The Kindertransport’s complex legacy
When perception does not completely correspond to historical reality, we benefit — in the present and the future — from learning the truth.
When 200 unaccompanied child refugees arrived in Harwich, Essex, in early December 1938, they did so through a new visa-waiver system. These children from Berlin were escaping Nazi persecution, and eventually more than 10,000 children — mostly from Jewish families — would arrive in Britain via the same process.
Last month marked the 85th commemoration of the Kindertransport. Compared to some of the anti-refugee rhetoric or policies of politicians and governments today, the Kindertransport looks like a model of a successful state-run rescue mission. But is that true?
After Kristallnacht in November 1938, when state-sponsored violence was perpetrated against Jewish citizens across the German Reich, the British government was under pressure from the public to help continental Jewish citizens. Prime Minister Neville Chamberlain’s government was reluctant to offer refuge to Jews, however, fearing for the U.K.’s security, the financial cost and the xenophobic and antisemitic sentiments of some of the electorate. The government refused to commit financial or organizational help, but came up with the compromise of admitting unaccompanied minor children into the U.K.
The decision to only admit the children but not their families is one of the most controversial aspects of the Kindertransport. Some experts have suggested that parting from your own children was seen as more normal in the 1930s; but even in 1938 Home Secretary Samuel Hoare noted the pain that the parents were likely to experience when parting from their children:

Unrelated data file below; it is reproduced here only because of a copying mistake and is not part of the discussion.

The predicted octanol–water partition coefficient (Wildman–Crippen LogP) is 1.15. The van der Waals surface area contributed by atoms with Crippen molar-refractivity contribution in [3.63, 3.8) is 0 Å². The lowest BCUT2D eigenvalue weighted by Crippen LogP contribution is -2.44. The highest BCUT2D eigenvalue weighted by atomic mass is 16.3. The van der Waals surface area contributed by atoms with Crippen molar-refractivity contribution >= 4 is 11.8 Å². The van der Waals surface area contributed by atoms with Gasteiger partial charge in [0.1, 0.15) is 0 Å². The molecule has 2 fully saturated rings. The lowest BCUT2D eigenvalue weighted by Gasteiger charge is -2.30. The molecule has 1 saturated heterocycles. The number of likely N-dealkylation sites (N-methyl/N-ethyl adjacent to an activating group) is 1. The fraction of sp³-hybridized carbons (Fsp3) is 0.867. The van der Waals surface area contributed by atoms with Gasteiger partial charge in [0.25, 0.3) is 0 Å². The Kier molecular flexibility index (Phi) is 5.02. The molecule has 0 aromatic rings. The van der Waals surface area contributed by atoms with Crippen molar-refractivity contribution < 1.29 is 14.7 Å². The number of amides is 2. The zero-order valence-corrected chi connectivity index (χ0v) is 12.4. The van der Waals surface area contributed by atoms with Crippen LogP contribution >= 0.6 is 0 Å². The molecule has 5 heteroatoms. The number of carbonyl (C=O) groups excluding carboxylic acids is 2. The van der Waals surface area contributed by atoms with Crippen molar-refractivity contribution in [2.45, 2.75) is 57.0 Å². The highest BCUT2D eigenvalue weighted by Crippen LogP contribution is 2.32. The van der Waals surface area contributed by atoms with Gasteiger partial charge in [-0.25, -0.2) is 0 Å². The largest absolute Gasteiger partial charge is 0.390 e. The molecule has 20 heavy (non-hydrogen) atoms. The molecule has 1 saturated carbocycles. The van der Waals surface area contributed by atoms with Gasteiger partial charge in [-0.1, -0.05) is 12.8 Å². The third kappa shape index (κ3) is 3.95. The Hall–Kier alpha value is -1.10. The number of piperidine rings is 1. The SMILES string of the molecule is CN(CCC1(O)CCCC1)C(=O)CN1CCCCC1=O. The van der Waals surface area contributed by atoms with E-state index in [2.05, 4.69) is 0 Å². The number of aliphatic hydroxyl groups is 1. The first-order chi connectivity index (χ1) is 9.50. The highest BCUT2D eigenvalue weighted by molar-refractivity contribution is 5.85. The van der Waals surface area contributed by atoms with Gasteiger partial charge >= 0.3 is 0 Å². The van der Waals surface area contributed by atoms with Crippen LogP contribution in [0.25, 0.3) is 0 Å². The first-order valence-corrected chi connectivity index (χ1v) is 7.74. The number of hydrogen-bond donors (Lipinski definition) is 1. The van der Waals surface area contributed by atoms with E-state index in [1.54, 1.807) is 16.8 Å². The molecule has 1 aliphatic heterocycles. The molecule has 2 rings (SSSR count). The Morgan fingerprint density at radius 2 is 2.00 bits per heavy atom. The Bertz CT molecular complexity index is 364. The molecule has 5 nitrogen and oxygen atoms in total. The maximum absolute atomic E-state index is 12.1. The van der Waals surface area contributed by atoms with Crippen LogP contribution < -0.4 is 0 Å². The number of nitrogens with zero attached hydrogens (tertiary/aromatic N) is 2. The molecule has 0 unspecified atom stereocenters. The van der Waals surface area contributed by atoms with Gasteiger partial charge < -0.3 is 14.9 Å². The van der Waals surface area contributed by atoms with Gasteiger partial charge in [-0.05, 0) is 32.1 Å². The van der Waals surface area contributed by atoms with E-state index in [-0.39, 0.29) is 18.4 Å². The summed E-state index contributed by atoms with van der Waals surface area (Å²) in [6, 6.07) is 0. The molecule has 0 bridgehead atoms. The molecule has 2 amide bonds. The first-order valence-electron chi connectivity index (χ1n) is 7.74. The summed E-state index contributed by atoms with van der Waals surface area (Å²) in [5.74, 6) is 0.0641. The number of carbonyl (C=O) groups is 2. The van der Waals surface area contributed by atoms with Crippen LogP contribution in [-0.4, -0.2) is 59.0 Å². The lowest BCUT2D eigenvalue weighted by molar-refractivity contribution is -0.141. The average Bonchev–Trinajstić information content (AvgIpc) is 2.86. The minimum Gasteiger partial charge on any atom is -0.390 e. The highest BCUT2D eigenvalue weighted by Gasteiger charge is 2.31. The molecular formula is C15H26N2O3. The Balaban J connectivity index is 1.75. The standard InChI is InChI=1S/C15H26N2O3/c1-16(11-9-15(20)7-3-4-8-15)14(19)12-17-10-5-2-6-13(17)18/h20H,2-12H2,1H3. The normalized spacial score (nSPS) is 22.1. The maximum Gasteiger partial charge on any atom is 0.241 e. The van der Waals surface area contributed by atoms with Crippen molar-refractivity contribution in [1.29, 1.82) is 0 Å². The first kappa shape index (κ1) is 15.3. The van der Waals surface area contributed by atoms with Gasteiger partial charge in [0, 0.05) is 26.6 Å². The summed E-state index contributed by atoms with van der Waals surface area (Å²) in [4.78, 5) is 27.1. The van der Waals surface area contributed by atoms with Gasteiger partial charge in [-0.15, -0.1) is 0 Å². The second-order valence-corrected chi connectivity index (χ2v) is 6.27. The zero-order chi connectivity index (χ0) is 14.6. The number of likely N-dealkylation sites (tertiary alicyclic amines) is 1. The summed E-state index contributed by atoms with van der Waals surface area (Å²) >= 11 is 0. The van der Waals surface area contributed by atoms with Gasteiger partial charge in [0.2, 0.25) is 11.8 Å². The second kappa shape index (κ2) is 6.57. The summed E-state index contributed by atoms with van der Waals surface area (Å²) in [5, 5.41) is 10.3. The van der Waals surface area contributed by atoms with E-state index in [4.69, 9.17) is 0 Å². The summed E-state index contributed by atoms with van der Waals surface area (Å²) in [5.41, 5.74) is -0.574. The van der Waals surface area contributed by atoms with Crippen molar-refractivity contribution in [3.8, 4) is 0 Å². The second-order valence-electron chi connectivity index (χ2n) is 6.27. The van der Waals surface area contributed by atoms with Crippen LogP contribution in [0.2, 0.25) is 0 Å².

“I could not help thinking what a terrible dilemma it was to the Jewish parents in Germany to have to choose between sending their children to a foreign country, into the unknown, and continuing to live in the terrible conditions to which they are now reduced in Germany.”
My own research has shown that child refugees were adversely affected by this separation. For example, Kindertransport refugee Eva Mosbacher was a well-adjusted 12-year-old from Nuremberg, Germany, who settled in successfully with her foster family in Cambridge. Nevertheless, she continuously expressed her longing to be reunited with her birth parents in her letters. In 1942, her parents were deported with 1,000 other Jews and murdered in the Belzyce ghetto in Poland. After the war, Eva stayed in the U.K. and worked as a nurse, but took her own life in 1963.
Some MPs expressed the view that only children who would be of benefit to the U.K. should be admitted. This was reflected in the selection criteria of the Refugee Children’s Committee, an interdenominational umbrella organisation based in the U.K. and tasked with overseeing the Kindertransport. Largely staffed by volunteers, it tried to only admit children who did not have any special needs or health issues. This seems especially cruel when one considers that by 1938 many of the youngsters had lived under the stressful conditions of discrimination and persecution for years.
In addition to rejecting applications if any illnesses or special needs were mentioned, children whose parents had a history of mental health problems were also rejected. Born on April 26, 1926, Herta Baumfeld was not accepted for the Kindertransport because her mother was in a psychiatric institution. Herta was subsequently murdered at the Maly Trostinec concentration camp in Belarus on Sept. 18, 1942.